Time is passing, and our bus is now on the highway. We are speeding along and obviously won’t stop so often anymore. An older lady dressed in a gorgeous bright green and yellow Sari had just come in with a huge basket on her head filled with cucumbers. It looks so heavy. She puts it down in the alley and sits next to us. My neighbour squeezes closer to me and makes space for the lady. We are now three on this bench. I look around, and again for a moment, our eyes meet. And merge. And melt into a bottomless space. The thought of saying something appears, but no, this is not an option. She reaches under my blanket, which is a long shawl and takes my hand. She is hot, burning hot. The squeeze is powerful, yet so incredibly soft. I close my eyes and do what I do best. Feel. And feel. By now, my shawl is covering us both in a way that looks casual and fitting the scene. We are melting in each other, our legs and hips are touching, our hands are locked. This magical dance that had started in the night is continuing. The seats are now hard and stiff, the night has given way to the morning sun, and a crowd of haggard-looking locals has replaced tourists and Tibetans. But this dance continues.

Just before noon and twenty hours after leaving Manali we are finally arriving in the imposing Kashmere Gate in Delhi, the largest and oldest such Interstate Bus Terminal in India. The same woman who had made me jump off my seat and triggered a massive wave of anger and discomfort was now sharing my shawl and holding my hand. Now what? Time had come to say something. A massive crowd of Indians was gathering, dozens of taxi and rickshaw drivers were pushing their way into the bus before it stops and before we could get out, everyone wanting to grab our bags and get us into their vehicle.

I manage a “Where are you from? What’s your name? What are your plans for today? I am in Delhi for 3 days and have quite a lot of work to do; I will go to Paharganj and get a room there.” The bus is now coming to a full stop, and there is a commotion again. That was just too many questions, and she can’t answer them all. “I have a flight back to Madrid in the middle of the night. I was planning to go directly to the airport and wait there. But I come with you.”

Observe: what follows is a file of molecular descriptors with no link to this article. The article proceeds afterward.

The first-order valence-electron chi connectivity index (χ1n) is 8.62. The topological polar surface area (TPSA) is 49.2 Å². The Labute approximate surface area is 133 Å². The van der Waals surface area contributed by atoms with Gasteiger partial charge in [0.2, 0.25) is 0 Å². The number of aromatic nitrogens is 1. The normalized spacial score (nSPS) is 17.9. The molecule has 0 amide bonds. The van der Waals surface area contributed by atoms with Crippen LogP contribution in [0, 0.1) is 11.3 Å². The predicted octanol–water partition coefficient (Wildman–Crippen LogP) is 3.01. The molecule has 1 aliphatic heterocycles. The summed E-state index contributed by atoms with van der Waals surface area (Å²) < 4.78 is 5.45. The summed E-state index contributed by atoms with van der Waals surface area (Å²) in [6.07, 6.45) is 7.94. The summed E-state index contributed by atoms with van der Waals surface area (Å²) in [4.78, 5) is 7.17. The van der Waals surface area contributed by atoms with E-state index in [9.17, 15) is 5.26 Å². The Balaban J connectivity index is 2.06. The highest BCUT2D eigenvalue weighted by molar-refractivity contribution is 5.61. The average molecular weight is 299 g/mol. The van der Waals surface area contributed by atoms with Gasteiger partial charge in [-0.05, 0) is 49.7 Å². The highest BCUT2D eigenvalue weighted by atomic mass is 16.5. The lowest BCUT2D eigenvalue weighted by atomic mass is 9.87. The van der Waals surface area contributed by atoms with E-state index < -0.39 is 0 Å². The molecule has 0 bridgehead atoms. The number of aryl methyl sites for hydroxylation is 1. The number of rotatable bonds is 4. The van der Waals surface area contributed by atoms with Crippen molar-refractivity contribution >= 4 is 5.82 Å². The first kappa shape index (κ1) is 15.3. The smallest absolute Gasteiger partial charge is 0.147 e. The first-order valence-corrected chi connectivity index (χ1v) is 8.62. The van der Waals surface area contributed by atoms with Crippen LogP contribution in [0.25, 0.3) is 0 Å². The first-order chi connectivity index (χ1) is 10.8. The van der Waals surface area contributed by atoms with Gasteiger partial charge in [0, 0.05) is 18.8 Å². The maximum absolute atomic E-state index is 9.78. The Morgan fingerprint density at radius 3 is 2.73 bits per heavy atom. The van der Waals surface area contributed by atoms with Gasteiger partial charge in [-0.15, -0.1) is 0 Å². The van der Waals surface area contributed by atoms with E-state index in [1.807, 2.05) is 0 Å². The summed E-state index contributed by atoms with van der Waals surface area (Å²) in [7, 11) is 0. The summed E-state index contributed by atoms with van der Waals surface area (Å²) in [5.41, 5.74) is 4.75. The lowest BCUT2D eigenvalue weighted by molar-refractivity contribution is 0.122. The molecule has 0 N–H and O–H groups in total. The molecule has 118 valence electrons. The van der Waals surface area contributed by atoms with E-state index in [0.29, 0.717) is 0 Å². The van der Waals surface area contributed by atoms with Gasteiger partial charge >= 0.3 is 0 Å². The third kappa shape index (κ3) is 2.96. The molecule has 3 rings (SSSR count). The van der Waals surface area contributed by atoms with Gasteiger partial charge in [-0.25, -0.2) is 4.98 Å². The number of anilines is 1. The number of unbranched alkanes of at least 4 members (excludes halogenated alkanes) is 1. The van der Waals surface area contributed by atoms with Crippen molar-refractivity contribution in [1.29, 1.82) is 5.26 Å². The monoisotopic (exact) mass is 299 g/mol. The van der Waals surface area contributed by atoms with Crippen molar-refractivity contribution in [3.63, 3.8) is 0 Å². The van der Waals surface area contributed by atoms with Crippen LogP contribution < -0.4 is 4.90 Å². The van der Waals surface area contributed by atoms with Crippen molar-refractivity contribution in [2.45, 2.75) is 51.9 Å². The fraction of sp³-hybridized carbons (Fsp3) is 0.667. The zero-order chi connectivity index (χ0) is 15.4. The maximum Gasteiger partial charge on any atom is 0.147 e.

Oh! I had planned to work today, and I am on a tight schedule as I usually do in 3 days what I should need a week to do. This is the price I am used to paying for spending as little time as possible in Delhi, an excellent deal considering that working under pressure is something I enjoy. Now doing my work in only 2 days seems a crazy stretch. I try to think. I like challenges, but this feels impossible. “I am quite busy today,” I reply, “but you can come with me, we can leave our luggage in my room and go out do our own things, and then meet again for dinner before you leave for the airport. I know Paharganj well and will show you around.”

“Yes. I come with you,” was her only reply.

I almost felt ridiculous to have told her all that. What did she care about my business, after all?

That is how the journey continued. We jumped into a rickshaw with our backpacks, wrapped ourselves in my colourful Tibetan wool blanket, and zoomed through the busy streets of Delhi towards Paharganj. Delhi is such an overload for the senses, such a mind-blowing festival of sounds, smells and colours, that not a word was spoken between us. I flowed with the moment, this woman by my side, feeling so many feelings, and letting go into the chaos of this Incredible India I so much loved and so much hated all at once.

Less than an hour later we finally arrived in the middle of Paharganj Main Bazar where for 15 years I produced and bought clothing for my wholesale business. Paharganj market starts across the central and imposing New Delhi railway station. It is an impressive concentration of affordable hotels, lodges, restaurants, dhabas and a wide variety of shops catering to both domestic travellers, foreign tourists and business people, especially backpackers and low-budget travellers like myself. I knew this bustling and unbelievably alive area like my pocket and had once figured out that put together I must have spent almost a year of my life on that street! Hare Krishna Guesthouse was one of my favourite budget places, and that’s where I got the rikshaw to drop us.